As I left the last water stop before the climb over the Altamont Pass, steering my bicycle towards the Diablo Range that separates the Livermore Valley from the great Central Valley, a steady blast of wind stormed at me, as if blown directly by the hills themselves. It reminded me of that scene from the "The Fellowship of the Ring" when the travelers are turned back by a ferocious blizzard in their attempt to cross over the Misty Mountains via Redhorn Pass. I don't think Saruman himself was unleashing this nasty headwind, but the message was the same: You do not want do this! GO BACK! GO BACK!
Climbing a steep hill with a strong headwind in your face is like being simultaneously stabbed with an icepick and chewed on by fire ants. One punishment is enough! But what's bad for cyclists is good for something most Bay Area cyclists are fond of: renewable energy. The Altamont Pass is home to one of the earliest wind farms in the United States, something that anyone who has ever driven on Interstate 580 to or from the Valley's I-5 is plenty familiar with. But it's one thing to speed across the ridge appreciating the windmill aesthetic for a few minutes, and quite another to feel the wind on your face that is the reason for their existence for an hour or two, as you peddle up the hill.
For example, until yesterday, I never appreciated the rather unworldly mechanical murmur of hundreds of wind turbines rotating at high speed -- something like the sound of a fleet of muted helicopters in full whirl. It's not necessarily an unpleasant sound -- certainly, the cows munching peacefully away underneath the towers did not seem to be alarmed -- but I could see not wanting to live under one.
One thing I did not see in my meandering journey was a single human being involved in anything connected to the windmills. Of course, it was Sunday, but still, if green energy is supposed to generate green jobs, then there wasn't much evidence to prove it on the Diablo Range. Lots of cows, lots of windmills spinning their blades, no workers.
The Obama administration has been strongly pushing a green-energy-equals-green-jobs mantra, but a growing chorus of environmentally-minded economists are pushing back, noting that any scheme that raises the price for carbon dioxide emissions might destroy as many jobs in the old polluting industries as it creates in the new green biz. Fortune's Marc Gunther chimes in as well:
My point is that the climate change debate shouldn't be about green jobs. It's intellectually dishonest to pretend that we can forecast, with any degree of accuracy, the impact of a complicated government policy on a dynamic global economy decades into the future. Both sides know that their projections are based on a host of assumptions which may or may not come true. What if we decide as a nation to turn to nuclear energy as a source of low-carbon power? That probably won't create many long-term jobs. What if there's a breakthrough in the solar PV business in China? That may not bring green jobs here. Are farmers who grow corn for ethanol doing green jobs? That hasn't turned out so well...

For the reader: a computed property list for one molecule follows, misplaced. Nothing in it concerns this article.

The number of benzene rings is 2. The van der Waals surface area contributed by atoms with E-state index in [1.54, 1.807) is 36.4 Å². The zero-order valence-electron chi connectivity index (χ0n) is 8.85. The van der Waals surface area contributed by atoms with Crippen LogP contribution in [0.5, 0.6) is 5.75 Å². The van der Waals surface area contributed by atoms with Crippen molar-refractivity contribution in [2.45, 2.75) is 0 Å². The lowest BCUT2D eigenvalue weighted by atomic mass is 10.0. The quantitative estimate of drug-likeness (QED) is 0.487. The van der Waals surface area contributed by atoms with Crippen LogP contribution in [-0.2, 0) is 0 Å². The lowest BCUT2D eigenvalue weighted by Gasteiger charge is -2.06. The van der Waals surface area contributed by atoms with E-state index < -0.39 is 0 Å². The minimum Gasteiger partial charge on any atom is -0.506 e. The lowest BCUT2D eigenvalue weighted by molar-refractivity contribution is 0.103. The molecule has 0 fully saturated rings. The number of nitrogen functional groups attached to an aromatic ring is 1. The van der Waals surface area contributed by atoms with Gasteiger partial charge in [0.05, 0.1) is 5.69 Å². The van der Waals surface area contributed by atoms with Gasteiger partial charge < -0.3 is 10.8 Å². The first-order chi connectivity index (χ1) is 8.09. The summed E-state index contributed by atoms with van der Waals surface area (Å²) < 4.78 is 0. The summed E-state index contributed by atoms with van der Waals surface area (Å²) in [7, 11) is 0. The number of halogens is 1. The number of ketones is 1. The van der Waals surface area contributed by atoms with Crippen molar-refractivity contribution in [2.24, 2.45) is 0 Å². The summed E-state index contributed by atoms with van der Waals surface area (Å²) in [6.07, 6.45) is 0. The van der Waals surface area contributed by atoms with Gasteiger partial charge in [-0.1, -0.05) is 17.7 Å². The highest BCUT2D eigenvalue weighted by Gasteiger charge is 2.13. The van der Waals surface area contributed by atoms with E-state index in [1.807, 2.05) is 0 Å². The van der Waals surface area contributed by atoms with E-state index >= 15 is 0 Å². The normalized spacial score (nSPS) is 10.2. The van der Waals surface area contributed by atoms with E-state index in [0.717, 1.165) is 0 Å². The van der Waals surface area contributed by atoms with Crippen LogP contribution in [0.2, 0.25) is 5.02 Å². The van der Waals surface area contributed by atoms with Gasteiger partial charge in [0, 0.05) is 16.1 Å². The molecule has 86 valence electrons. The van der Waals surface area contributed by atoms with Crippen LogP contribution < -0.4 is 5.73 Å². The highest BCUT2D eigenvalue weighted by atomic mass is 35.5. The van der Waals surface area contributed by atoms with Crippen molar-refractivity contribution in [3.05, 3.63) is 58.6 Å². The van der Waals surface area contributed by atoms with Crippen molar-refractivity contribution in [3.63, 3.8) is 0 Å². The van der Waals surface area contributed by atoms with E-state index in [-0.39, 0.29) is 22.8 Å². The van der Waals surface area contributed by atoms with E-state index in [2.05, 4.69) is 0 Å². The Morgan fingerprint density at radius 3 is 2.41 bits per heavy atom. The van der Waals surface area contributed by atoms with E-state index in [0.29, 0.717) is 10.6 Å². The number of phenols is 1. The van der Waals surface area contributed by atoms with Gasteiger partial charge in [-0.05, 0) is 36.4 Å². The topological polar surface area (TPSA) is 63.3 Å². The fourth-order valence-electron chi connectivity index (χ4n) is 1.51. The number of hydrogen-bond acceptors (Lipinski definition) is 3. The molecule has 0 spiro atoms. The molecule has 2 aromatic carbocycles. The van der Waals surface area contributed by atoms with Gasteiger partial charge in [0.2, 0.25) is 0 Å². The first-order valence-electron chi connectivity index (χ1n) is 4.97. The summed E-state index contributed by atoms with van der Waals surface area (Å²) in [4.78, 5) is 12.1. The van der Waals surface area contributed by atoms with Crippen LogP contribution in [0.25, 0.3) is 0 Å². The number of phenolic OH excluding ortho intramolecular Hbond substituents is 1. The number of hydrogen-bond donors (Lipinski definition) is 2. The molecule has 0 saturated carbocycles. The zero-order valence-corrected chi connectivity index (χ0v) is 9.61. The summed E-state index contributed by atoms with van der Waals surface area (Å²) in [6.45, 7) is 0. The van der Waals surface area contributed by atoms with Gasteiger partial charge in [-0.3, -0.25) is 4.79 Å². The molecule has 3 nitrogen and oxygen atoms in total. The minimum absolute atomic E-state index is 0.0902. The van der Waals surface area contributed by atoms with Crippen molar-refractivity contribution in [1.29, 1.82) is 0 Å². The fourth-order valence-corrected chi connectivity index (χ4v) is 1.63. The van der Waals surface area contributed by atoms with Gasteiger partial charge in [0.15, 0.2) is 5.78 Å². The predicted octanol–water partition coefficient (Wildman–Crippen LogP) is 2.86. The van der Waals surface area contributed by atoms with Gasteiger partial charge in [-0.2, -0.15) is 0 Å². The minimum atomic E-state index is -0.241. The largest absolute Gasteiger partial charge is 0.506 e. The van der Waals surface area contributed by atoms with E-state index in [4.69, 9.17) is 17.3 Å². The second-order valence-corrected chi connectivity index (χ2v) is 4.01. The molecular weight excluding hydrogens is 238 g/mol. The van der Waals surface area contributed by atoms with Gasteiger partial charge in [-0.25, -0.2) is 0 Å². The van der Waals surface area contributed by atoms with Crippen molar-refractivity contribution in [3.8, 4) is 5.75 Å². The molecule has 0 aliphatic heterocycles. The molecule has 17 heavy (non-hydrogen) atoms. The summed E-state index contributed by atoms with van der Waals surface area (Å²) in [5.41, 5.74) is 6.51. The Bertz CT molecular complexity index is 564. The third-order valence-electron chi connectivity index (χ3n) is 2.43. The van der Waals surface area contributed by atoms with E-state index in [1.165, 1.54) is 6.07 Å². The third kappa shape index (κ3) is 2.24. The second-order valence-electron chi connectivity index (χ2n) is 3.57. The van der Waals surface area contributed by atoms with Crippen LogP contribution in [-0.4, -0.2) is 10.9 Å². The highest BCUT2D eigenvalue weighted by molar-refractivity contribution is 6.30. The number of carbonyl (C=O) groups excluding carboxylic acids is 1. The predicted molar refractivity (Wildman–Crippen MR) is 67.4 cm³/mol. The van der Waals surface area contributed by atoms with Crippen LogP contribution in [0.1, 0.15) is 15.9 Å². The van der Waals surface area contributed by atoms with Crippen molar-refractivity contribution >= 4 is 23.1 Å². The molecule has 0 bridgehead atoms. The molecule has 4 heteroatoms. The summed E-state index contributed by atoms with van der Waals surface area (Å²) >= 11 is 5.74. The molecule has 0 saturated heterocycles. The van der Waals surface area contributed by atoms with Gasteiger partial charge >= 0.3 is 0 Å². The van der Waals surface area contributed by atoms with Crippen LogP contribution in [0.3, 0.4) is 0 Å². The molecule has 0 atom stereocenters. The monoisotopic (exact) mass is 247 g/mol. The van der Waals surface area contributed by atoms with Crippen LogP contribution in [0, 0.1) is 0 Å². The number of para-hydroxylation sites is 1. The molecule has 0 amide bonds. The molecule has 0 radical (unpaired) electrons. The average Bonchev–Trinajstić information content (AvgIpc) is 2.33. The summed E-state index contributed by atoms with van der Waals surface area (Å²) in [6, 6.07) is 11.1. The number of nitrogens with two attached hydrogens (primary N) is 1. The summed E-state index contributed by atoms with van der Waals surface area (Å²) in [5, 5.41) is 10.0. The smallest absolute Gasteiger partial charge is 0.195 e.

One can take this line of reasoning too far, of course. Denmark is the world's leading exporter of state-of-the-art wind-turbine technology, due to some far-seeing government incentives. I'm guessing that's going to be a good position for the Danes to be in for the foreseeable future. For example, Reuters reported on Monday that China is now expecting to have 100 gigawatts worth of wind power generating capacity by 2020, which is three times as much as the government was predicting just 18 months ago.
That's a lot of windmills. In 2008, the United States boasted 25 gigawatts of wind-power capacity, (including 576 megawatts from the Altamont wind farm). Building enough wind-turbines to satisfy China's hunger for power (the country is also beginning construction of five nuclear power plants in 2009) would seem likely to generate a fair number of jobs.
Enough to make up for all the coal industry jobs that might be lost if Congress passes a cap-and-trade plan with teeth? It's almost impossible to say. But if you take a big picture view, taking into account both the challenge of dealing with climate change and the increasing demand for energy, worldwide, that is inevitable once the global economy starts growing again, then it seems to me you don't really need to make a green jobs argument to make the case for green energy.
But right now, in the middle of a deep recession, making any kind of argument for green energy can sometimes feels like biking uphill into a force ten gale. Sure would be nice to get to the top of that hill, and have the wind at one's back for the descent. Kind of like getting the market incentives right for renewable energy. Once it all starts working, I'll bet things happen pretty fast